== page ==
Publication Date


Degree Type

Master of Arts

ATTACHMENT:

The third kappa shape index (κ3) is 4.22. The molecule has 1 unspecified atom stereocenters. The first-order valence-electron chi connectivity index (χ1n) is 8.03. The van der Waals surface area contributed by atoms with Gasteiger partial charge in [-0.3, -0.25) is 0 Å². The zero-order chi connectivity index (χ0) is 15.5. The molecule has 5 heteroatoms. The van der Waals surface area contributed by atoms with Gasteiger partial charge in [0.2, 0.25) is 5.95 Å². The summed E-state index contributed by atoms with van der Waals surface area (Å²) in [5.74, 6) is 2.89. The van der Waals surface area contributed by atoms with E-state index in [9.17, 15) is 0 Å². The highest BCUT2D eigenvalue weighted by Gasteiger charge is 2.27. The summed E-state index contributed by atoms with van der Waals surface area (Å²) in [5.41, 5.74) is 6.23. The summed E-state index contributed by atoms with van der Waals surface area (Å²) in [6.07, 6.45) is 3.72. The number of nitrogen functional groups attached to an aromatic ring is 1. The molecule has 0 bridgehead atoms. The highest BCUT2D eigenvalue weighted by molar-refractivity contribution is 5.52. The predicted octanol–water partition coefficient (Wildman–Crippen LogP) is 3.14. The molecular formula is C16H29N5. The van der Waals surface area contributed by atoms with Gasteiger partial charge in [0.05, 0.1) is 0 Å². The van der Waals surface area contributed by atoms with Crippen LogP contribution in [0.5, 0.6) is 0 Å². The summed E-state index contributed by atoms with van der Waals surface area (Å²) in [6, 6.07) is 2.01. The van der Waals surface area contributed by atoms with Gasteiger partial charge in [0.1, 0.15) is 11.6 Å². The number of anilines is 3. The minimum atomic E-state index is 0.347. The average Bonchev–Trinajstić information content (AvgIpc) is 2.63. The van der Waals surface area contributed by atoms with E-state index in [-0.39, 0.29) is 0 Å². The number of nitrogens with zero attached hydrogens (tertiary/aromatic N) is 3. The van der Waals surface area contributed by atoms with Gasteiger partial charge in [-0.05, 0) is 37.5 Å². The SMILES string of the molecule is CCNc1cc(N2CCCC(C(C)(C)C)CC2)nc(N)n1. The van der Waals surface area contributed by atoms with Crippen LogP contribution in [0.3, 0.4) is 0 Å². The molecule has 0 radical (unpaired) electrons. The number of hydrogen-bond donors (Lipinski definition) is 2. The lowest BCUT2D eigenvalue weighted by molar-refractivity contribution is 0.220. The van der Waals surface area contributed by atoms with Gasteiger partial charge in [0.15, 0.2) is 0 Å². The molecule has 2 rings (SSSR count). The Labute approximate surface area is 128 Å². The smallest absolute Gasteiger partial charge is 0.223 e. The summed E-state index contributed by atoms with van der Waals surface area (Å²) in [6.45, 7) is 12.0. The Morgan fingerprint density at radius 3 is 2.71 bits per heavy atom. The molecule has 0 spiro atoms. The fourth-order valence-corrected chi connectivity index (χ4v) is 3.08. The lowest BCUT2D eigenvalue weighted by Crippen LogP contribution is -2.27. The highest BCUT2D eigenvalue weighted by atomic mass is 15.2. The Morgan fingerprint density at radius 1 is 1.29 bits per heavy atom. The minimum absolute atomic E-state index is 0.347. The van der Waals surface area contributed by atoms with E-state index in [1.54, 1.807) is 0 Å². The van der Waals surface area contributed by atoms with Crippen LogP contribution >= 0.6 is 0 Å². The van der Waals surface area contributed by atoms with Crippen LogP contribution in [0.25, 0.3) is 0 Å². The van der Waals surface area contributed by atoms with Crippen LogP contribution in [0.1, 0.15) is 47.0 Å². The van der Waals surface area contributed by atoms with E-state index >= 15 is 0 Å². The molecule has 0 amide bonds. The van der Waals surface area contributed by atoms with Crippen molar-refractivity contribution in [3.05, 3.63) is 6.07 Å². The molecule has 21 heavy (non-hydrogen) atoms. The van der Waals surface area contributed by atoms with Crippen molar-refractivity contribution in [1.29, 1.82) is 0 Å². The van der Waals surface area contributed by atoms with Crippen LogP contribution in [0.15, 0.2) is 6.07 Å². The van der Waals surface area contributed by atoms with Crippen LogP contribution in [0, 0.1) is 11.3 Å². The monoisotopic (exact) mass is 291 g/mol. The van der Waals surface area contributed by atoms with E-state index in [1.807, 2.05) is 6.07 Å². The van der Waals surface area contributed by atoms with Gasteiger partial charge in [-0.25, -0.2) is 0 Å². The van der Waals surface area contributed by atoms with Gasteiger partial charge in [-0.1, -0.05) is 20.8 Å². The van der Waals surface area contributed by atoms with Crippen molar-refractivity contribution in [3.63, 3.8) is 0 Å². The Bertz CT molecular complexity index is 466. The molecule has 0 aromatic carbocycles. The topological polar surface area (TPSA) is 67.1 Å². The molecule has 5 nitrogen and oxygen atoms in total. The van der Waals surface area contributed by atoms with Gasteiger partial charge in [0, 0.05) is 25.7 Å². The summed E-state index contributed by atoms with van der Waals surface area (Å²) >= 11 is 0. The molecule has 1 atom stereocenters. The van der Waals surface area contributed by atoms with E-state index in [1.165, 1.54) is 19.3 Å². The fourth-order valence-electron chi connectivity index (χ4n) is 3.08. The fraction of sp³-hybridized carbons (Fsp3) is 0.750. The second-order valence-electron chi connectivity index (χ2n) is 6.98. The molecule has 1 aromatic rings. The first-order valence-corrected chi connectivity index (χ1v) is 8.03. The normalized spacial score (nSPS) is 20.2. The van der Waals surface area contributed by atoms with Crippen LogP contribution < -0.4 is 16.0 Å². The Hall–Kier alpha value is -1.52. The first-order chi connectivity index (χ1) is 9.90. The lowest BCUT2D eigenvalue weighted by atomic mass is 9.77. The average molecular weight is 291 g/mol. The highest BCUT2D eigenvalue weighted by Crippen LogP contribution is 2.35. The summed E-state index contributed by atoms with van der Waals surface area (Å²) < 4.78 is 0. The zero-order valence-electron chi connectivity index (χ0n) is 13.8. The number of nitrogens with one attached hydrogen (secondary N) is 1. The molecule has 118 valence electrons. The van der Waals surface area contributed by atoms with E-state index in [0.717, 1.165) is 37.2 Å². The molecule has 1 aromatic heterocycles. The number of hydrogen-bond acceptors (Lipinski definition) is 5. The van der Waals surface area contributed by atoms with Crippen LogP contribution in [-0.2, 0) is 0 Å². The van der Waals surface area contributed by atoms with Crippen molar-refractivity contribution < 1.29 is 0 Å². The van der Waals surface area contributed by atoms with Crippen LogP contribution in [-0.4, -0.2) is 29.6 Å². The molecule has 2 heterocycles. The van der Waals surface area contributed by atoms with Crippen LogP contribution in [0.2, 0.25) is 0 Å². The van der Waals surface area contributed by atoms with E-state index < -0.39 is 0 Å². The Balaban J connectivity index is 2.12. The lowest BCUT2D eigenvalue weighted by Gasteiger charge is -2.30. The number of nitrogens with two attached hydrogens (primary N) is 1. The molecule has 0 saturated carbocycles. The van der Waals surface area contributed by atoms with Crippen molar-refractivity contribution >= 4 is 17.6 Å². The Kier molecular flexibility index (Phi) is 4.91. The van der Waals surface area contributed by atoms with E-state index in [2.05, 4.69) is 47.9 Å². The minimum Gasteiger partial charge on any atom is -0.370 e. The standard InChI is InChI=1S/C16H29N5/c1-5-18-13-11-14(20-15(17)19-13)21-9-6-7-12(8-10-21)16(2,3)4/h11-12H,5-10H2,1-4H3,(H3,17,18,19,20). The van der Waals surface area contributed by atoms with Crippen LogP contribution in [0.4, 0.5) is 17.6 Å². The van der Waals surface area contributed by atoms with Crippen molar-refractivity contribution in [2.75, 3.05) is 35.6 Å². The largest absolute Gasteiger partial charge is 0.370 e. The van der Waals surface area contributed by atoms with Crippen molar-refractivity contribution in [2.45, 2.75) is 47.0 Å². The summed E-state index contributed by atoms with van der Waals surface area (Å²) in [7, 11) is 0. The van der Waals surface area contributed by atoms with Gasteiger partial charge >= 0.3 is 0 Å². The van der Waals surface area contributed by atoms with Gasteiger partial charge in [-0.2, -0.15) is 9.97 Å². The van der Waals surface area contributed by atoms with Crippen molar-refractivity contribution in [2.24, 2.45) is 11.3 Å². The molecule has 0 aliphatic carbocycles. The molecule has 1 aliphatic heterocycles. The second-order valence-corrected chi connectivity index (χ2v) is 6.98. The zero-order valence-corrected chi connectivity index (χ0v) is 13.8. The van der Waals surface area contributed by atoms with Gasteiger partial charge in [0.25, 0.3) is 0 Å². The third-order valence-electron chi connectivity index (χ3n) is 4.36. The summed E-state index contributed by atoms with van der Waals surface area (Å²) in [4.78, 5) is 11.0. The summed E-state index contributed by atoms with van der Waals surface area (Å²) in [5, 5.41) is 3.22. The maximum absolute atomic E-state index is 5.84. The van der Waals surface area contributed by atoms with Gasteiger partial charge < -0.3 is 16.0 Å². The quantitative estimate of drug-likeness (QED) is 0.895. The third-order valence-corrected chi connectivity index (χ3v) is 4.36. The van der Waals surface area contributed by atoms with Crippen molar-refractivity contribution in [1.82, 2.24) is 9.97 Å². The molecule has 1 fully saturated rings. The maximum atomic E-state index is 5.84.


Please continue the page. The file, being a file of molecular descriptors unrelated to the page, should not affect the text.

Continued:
Eating disorders should be a growing a concern in today's society. This study was designed to examine the occurrence of eating disorders in women living in residence halls compared to women living off-campus. The participants for this study were 200 women (105 on campus and 95 off campus) attending Western Kentucky University. Age of the participants ranged from 18 to 47 years, with a mean of 21.1 years (SD=3.70). The instrument used to determine eating disorder symptoms was the Eating Disorder Diagnostic Scale (EDDS; Stice, Rizvi, & Telch, 2000). The EDDS is a selfreport scale consisting of 22 items in which participants answer the questions in several different ways such as yes-no, write-in, Likert, and frequency responses. A series of paired /-tests were performed on the results from the EDDS. See Appendix B. The data revealed that there was a significant body image difference between individuals living on campus and those living off campus (t (199) = -1.91, p < .05); specifically, women who live on campus have a worse body image than women who live off-campus. A significant difference in eating patterns between individuals on living campus and those living off campus was found (t (199) = -2.13, p < .03), indicating that women who live on campus have more pathological eating patterns. No significant difference was found with binge eating between the two groups (t (199) = -0.83,p =. 29). The data supported the hypothesis; there was a difference in the number of selfreported eating symptoms of disorders within the residence hall environment versus the off campus population. The results of this study indicate that individuals living in the residence halls could be at a higher risk for developing an eating disorder than individuals who live off campus. There is a need for educational prevention programs concerning eating disorders within the residence hall environments as well as a need to evaluate the residence halls in order to determine possible causes of this increased risk.



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